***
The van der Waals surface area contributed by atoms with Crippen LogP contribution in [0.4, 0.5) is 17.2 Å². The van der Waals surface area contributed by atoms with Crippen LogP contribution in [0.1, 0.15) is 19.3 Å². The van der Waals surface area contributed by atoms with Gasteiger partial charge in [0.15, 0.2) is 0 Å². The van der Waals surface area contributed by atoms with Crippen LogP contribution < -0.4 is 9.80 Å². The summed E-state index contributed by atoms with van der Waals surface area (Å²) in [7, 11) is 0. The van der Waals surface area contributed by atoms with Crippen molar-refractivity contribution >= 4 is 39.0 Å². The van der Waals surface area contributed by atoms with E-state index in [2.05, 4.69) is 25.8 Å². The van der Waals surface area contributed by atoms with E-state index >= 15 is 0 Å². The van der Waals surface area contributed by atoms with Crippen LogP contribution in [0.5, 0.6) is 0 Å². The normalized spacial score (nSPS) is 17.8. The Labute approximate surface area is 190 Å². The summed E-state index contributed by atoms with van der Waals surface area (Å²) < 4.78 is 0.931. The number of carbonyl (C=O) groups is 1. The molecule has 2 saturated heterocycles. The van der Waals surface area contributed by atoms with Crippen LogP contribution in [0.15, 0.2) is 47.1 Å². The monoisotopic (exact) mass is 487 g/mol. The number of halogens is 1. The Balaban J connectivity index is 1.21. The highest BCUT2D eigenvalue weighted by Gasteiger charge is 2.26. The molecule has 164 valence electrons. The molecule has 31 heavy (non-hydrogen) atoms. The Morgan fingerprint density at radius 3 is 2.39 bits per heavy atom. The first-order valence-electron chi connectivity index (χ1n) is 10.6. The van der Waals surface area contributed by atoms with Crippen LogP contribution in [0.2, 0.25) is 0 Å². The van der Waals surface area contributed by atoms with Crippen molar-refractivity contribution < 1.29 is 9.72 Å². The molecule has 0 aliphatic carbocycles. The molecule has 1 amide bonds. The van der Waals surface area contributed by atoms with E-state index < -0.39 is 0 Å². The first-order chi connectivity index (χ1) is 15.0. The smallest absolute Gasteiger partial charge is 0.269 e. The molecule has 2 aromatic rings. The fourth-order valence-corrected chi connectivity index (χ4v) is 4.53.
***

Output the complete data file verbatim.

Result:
The van der Waals surface area contributed by atoms with Crippen LogP contribution in [0.4, 0.5) is 17.2 Å². The van der Waals surface area contributed by atoms with Crippen LogP contribution in [0.1, 0.15) is 19.3 Å². The van der Waals surface area contributed by atoms with Gasteiger partial charge in [0.15, 0.2) is 0 Å². The van der Waals surface area contributed by atoms with Crippen LogP contribution < -0.4 is 9.80 Å². The summed E-state index contributed by atoms with van der Waals surface area (Å²) in [7, 11) is 0. The van der Waals surface area contributed by atoms with Crippen molar-refractivity contribution >= 4 is 39.0 Å². The van der Waals surface area contributed by atoms with E-state index in [2.05, 4.69) is 25.8 Å². The van der Waals surface area contributed by atoms with E-state index >= 15 is 0 Å². The van der Waals surface area contributed by atoms with Crippen LogP contribution in [0.5, 0.6) is 0 Å². The normalized spacial score (nSPS) is 17.8. The Labute approximate surface area is 190 Å². The summed E-state index contributed by atoms with van der Waals surface area (Å²) < 4.78 is 0.931. The number of carbonyl (C=O) groups is 1. The molecule has 2 saturated heterocycles. The van der Waals surface area contributed by atoms with Crippen LogP contribution in [0.15, 0.2) is 47.1 Å². The monoisotopic (exact) mass is 487 g/mol. The number of halogens is 1. The Balaban J connectivity index is 1.21. The highest BCUT2D eigenvalue weighted by Gasteiger charge is 2.26. The molecule has 164 valence electrons. The molecule has 31 heavy (non-hydrogen) atoms. The Morgan fingerprint density at radius 3 is 2.39 bits per heavy atom. The first-order valence-electron chi connectivity index (χ1n) is 10.6. The van der Waals surface area contributed by atoms with Crippen LogP contribution in [0.2, 0.25) is 0 Å². The van der Waals surface area contributed by atoms with Crippen molar-refractivity contribution < 1.29 is 9.72 Å². The molecule has 0 aliphatic carbocycles. The molecule has 1 amide bonds. The van der Waals surface area contributed by atoms with E-state index < -0.39 is 0 Å². The first-order chi connectivity index (χ1) is 15.0. The smallest absolute Gasteiger partial charge is 0.269 e. The molecule has 2 aromatic rings. The fourth-order valence-corrected chi connectivity index (χ4v) is 4.53.